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Fintech may soon receive a larger share of government-backed financing
Less than 15% of SMEs in emerging economies had access to the resources they required to expand and generate wealth prior to COVID-19. It is estimated that SMEs in developing nations have unmet finance needs worth $5.2 trillion annually. However, as a result of the epidemic, traditional banks’ lending options have become even scarcer, which has slowed economic growth. As a result, SMEs have looked to financial technology, or “fintech,” as a means of obtaining the funding they require. The phrase originally referred to the back-end operations of well-established financial institutions, but it has since expanded to encompass a wide range of industries working to enhance the provision and use of online financial services. A key component of fintech, which has its origins in the 2008 financial crisis, is online lending. According to Andrés Fontao, co-founder and managing partner of Finnovista, an innovation and venture development company with a strong presence in Latin America, that crisis eroded trust in the banking system and opened a space for technology-enabled financial institutions to expand.
The Biden administration’s initiatives to improve small business owners’ access to capital may present a significant market opportunity for fintech lenders. A larger share of the SBA-backed loan market may go to fintech companies. A proposed rule change from the Small Business Administration may eliminate a 40-year restriction on new licenses for nonbank lenders to participate in its main loan programme. Since 1982, there has been a limit of 14 nonbanks, including fintechs, that can offer SBA-backed loans through the roughly $35 billion yearly programme. This has limited the majority of bank lending (which occasionally partner with fintechs and other nonbanks on sourcing the loans).
However, as stated by Vice President Kamala Harris in a list of policy initiatives aimed at advancing racial equity in small business ownership, published on October 4, the Biden administration is hoping that raising the cap can make the loans more accessible, “particularly, in smaller-dollar and underserved markets, where borrowers are most acutely shut out of” lending. The 7(a) loans are intended to help business owners who struggle to obtain other types of financing; nevertheless, data shows long-standing discrepancies in the loans depending on race and income. The loans are available for up to $5 million and are backed up to 85% by the SBA.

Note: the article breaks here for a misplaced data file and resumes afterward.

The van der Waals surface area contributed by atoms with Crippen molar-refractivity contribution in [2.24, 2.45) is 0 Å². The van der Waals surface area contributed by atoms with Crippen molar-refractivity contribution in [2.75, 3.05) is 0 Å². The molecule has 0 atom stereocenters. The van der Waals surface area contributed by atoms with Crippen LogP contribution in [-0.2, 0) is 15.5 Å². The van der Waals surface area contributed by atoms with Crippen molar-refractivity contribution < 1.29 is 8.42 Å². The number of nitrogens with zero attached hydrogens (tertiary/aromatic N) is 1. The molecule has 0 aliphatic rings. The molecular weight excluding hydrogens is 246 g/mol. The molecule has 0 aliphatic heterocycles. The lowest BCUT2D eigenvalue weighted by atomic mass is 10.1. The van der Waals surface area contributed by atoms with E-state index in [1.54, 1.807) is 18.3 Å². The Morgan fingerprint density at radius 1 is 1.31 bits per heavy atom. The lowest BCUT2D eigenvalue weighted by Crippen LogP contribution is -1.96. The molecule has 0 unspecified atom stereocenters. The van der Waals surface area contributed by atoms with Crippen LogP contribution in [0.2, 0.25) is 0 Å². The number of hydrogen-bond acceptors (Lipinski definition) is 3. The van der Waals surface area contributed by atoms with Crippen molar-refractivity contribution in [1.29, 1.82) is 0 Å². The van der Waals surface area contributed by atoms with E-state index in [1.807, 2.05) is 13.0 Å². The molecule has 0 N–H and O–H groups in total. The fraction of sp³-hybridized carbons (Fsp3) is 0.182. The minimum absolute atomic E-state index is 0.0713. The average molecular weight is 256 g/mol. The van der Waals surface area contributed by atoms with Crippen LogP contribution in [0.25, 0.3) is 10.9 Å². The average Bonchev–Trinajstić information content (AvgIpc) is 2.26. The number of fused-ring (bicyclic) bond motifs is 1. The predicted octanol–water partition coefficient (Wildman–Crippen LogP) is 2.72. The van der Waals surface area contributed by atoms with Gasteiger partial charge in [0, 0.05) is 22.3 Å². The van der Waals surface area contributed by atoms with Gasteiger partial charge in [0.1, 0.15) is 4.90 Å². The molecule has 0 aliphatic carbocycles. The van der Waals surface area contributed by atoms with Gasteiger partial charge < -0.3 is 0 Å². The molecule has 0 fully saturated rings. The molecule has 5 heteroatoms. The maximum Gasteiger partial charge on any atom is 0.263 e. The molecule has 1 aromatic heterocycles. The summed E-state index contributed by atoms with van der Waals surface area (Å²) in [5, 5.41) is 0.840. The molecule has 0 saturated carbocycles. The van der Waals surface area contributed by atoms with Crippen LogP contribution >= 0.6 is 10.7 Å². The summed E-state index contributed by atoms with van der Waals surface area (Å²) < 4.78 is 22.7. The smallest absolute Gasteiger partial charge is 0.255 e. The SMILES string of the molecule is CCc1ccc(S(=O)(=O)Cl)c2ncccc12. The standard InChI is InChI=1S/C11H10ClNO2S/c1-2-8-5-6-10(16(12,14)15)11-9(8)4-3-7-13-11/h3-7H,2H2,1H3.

Fintech companies think they can help. According to a Federal Reserve Bank of New York investigation, fintech lenders “certainly benefited borrowers who would not have obtained loans otherwise,” frequently because they lacked established banking contacts, when the companies were able to issue SBA-backed Paycheck Protection Program loans. According to Ryan Metcalf, head of public policy and social impact at online lender Funding Circle, “the fintech industry generally serves minority-owned, low-to-moderate income, and the smallest of small enterprises.” The SBA is having difficulty reaching that demographic through banks. A plan to ease the embargo on new SBA lending licenses was put out by Senators Tim Scott and John Hickenlooper last year, and it received backing from organizations like the Bipartisan Policy Center.
According to Dane Stangler, director of strategic initiatives at BPC, “if we’re serious about expanding access to capital for those business owners and entrepreneurs who have historically lacked such access — and that is part of the original purpose for SBA funding support programs — then we should widen the scope of who is able to participate.” This could be a protracted process. No rule has yet been proposed, and an SBA representative would not say when to anticipate one. Researchers discovered that some of the fintech companies were accountable for a sizeable portion of fraudulent loans, despite the fact that they were credited for increasing the number of enterprises that could receive PPP financing. That might be taken into consideration when deciding whether to approve additional SBA-backed loans to nonbank lenders. The adjustment must be taken into consideration, according to Stangler, “if our purpose is to broaden access to money,” even though the restrictions should be carefully crafted.
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